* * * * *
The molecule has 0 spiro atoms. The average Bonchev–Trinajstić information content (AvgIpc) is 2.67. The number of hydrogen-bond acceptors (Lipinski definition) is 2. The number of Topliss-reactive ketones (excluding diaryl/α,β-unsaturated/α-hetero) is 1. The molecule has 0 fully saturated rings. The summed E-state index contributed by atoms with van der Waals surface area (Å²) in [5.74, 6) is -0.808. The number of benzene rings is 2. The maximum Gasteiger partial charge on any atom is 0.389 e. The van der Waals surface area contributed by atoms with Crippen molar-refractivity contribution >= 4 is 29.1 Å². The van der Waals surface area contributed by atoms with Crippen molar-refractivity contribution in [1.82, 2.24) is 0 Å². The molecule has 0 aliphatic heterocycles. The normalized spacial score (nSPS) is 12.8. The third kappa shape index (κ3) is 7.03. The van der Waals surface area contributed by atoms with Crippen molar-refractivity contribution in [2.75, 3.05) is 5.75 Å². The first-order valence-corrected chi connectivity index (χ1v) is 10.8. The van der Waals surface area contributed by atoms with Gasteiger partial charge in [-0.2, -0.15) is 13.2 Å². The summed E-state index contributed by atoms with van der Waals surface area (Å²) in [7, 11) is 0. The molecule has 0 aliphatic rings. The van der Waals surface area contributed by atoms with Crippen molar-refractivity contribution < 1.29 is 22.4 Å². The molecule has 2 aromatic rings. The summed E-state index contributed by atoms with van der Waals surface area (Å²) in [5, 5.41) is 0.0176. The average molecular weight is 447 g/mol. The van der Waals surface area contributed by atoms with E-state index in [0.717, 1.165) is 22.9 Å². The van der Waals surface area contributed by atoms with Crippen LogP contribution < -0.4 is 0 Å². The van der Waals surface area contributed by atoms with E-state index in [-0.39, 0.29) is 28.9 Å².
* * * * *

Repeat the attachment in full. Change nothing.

The molecule has 0 spiro atoms. The average Bonchev–Trinajstić information content (AvgIpc) is 2.67. The number of hydrogen-bond acceptors (Lipinski definition) is 2. The number of Topliss-reactive ketones (excluding diaryl/α,β-unsaturated/α-hetero) is 1. The molecule has 0 fully saturated rings. The summed E-state index contributed by atoms with van der Waals surface area (Å²) in [5.74, 6) is -0.808. The number of benzene rings is 2. The maximum Gasteiger partial charge on any atom is 0.389 e. The van der Waals surface area contributed by atoms with Crippen molar-refractivity contribution >= 4 is 29.1 Å². The van der Waals surface area contributed by atoms with Crippen molar-refractivity contribution in [1.82, 2.24) is 0 Å². The molecule has 0 aliphatic heterocycles. The normalized spacial score (nSPS) is 12.8. The third kappa shape index (κ3) is 7.03. The van der Waals surface area contributed by atoms with Crippen molar-refractivity contribution in [2.75, 3.05) is 5.75 Å². The first-order valence-corrected chi connectivity index (χ1v) is 10.8. The van der Waals surface area contributed by atoms with Gasteiger partial charge in [-0.2, -0.15) is 13.2 Å². The summed E-state index contributed by atoms with van der Waals surface area (Å²) in [7, 11) is 0. The molecule has 0 aliphatic rings. The van der Waals surface area contributed by atoms with Crippen molar-refractivity contribution < 1.29 is 22.4 Å². The molecule has 2 aromatic rings. The summed E-state index contributed by atoms with van der Waals surface area (Å²) in [5, 5.41) is 0.0176. The average molecular weight is 447 g/mol. The van der Waals surface area contributed by atoms with E-state index in [0.717, 1.165) is 22.9 Å². The van der Waals surface area contributed by atoms with Crippen LogP contribution < -0.4 is 0 Å². The van der Waals surface area contributed by atoms with E-state index in [-0.39, 0.29) is 28.9 Å².